a) The first suggestion draws on considerations made by a group of US scholars aiming at fostering more meaningful, effective, and sustainable citizen participation in science and technology (see, for instance, Powell and Colin 2008, 2009; Powell and Kleinman 2008; Powell et al. 2011; Kleinman et al. 2011). These authors’ reflections start from a critique of ongoing participatory exercises, particularly in the field of nanotechnology. They argue that exercises such as consensus conferences regularly have no discernable political or other societal impacts, that their goals are seldom clearly articulated, and that they are unlikely to prepare citizens for ‘real-world’ political participation, “which is long term, seldom controlled or facilitated, and often contentious” (Powell and Colin 2008: 129). This even raises suspicions that many procedures “are simply short-term ‘exercises’ that are analyzed for eventual publication in scholarly journals” (ibid.: 128). In addition, by attempting to create “blank slate” citizen panels, the organizers of pTA procedures “risk the exclusion of some of the most interesting (and interested) and dynamic potential participants” (Kleinman et al. 2011: 237).

As a consequence of these critical objections, the authors emphasize that public engagement initiatives should be designed with the aim of “empowering citizens and slowly building their capacities to engage independently,” so that they can have tangible impacts on science and technology development over the long term (ibid.: 130f.). To achieve this goal, Powell and Colin (ibid.: 133–5) propose ten recommendations that are intended to overcome the shortcomings of established participatory exercises. Here, I can only mention three of these, which seem to be most important with regard to the design of participation processes: TA institutions should, first, develop and incorporate new forms of interaction with citizens that go beyond short-term exercises; engagement processes must, second, be as open-ended as possible, that is, they must not be oriented toward a predefined outcome such as a final report of the citizens group.14 Thirdly, “citizen engagement projects should include capacity building, incentives, and training for citizens. Citizens do not ‘naturally’ know how to engage with each other, scientists, or policy makers inclusively and democratically or work collectively to have a voice in political processes.” (Ibid.: 134)

In addition to such more conceptual considerations, some of the above-mentioned scholars have supported and facilitated for several years the formation of an independent citizens group engaging with the development of nanotechnologies. The starting point of this effort has been a consensus conference on nanotechnology organized in 2005 at the University of Wisconsin in Madison (USA). Since several citizens who had participated in the conference wanted to engage further, with the support of Maria Powell and Mathilde Colin they formed an independent group, The Citizens Coalition on Nanotechnologies (CCoN), and subsequently organized a number of follow-up projects such as “Nano Cafes” (see for a detailed account Powell and Colin 2009).15 Although Powell and Colin evaluate their engagement in this process rather self-critically and do not at all conceal the enormous difficulties they had faced, they are nevertheless confident that their support and encouragement has nurtured “genuine citizen engagement that goes far beyond other engagement exercises” (Powell and Colin 2009: 340). With regard to TA institutions and pTA procedures two conclusions can be drawn from this example: It demonstrates, first, that even invited participatory processes can give an important impulse for further independent and “uninvited” civil society engagement. Conversely, this means that pTA procedures are not necessarily completed when they have come to their “official” end, but may offer opportunities for long-term engagement of citizens which should be supported by TA institutions. It seems almost needless to repeat that the exclusion of the most interested citizens from the sponsored procedure would openly contradict this aim. Second, citizens would possibly have greater benefit from invited participation when the latter is more tightly and consciously related to the local or regional context. This would be more favorable for citizens’ capacity-building and self-organized activities than procedures on the national level, with participants coming from different regions.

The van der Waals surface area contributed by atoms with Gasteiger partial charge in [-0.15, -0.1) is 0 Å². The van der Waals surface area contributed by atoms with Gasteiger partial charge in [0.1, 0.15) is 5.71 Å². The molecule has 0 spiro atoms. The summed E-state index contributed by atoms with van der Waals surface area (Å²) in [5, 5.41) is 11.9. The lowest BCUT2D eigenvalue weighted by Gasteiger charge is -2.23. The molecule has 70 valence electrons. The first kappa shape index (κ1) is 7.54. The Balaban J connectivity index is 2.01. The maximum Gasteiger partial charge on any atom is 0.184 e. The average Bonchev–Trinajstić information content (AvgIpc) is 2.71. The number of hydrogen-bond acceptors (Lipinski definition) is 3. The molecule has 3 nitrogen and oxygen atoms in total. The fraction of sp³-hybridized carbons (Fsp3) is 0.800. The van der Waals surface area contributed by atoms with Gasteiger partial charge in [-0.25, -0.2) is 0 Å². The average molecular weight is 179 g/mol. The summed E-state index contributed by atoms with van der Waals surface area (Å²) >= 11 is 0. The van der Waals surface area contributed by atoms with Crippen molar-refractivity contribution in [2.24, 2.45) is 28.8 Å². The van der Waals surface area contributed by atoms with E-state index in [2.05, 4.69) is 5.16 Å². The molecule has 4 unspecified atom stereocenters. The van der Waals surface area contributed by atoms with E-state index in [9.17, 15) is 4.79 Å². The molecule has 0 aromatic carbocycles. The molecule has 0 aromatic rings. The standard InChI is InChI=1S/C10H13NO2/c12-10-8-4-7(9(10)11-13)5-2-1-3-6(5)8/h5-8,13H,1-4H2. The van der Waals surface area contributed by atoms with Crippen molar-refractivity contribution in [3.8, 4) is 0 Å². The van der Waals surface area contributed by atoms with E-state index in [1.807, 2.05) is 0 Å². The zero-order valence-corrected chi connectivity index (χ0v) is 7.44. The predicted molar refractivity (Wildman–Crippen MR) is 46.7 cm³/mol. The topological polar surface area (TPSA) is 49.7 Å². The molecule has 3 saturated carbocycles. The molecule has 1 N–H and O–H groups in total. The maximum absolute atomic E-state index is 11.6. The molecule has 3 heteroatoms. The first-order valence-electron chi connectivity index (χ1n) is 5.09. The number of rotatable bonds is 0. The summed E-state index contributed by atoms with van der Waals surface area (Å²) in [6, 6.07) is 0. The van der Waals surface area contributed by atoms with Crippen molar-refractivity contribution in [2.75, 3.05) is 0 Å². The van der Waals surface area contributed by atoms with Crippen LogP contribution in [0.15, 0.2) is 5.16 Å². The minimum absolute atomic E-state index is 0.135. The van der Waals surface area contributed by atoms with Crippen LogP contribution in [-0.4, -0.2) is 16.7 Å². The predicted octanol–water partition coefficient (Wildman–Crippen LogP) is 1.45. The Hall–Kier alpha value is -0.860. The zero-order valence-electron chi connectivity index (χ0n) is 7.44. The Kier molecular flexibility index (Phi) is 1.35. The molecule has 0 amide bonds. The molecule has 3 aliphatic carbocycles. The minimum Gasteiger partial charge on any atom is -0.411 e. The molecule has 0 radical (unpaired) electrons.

b) The second new task for TA institutions and organizers of participatory procedures I would like to outline here consists in designing novel participatory formats which systematically take into consideration that science and technology development are shaped by a plurality of competing and conflicting interests, perspectives, and paradigms. Thus, an important aim of civil society participation should be to go beyond assessing the risks and benefits of an already established trajectory of research and technology development and to look for alternative directions of research which might prove to be fruitful but are marginalized and neglected by mainstream science. Given this background, David Hess has recently suggested two novel participatory models that take into account the contested nature of both scientific research agendas and epistemic approaches to certain issues and problems. With regard to research agenda setting, he proposes to “allocate a portion of public research funding to a competitive funding process that would seek to identify areas of undone science” (Hess 2011: 638). As noted above, the term “undone science” refers to areas of research which are identified by social movements or scientific counterpublics and potentially include issues of broad public interest but receive systematic inattention within the dominant scientific networks. The second proposal offers an alternative approach to public deliberation and participation in science. Instead of holding a consensus conference, Hess argues, one might initiate a dissensus conference “to draw attention to and analyze the perspectives of a scientific counterpublic. The object of the conference would not be to produce a report that provides input from a random selection of laypeople into a technical decision but instead to produce a publicized controversy that draws attention to the power–knowledge issues in a given scientific field.” (Hess 2011: 639) Participants in the dissensus conference would be stakeholders such as leaders of dominant and subordinate networks in the relevant scientific fields, potential funders, civil society and social movement representatives, industry representatives, journalists, and regulators.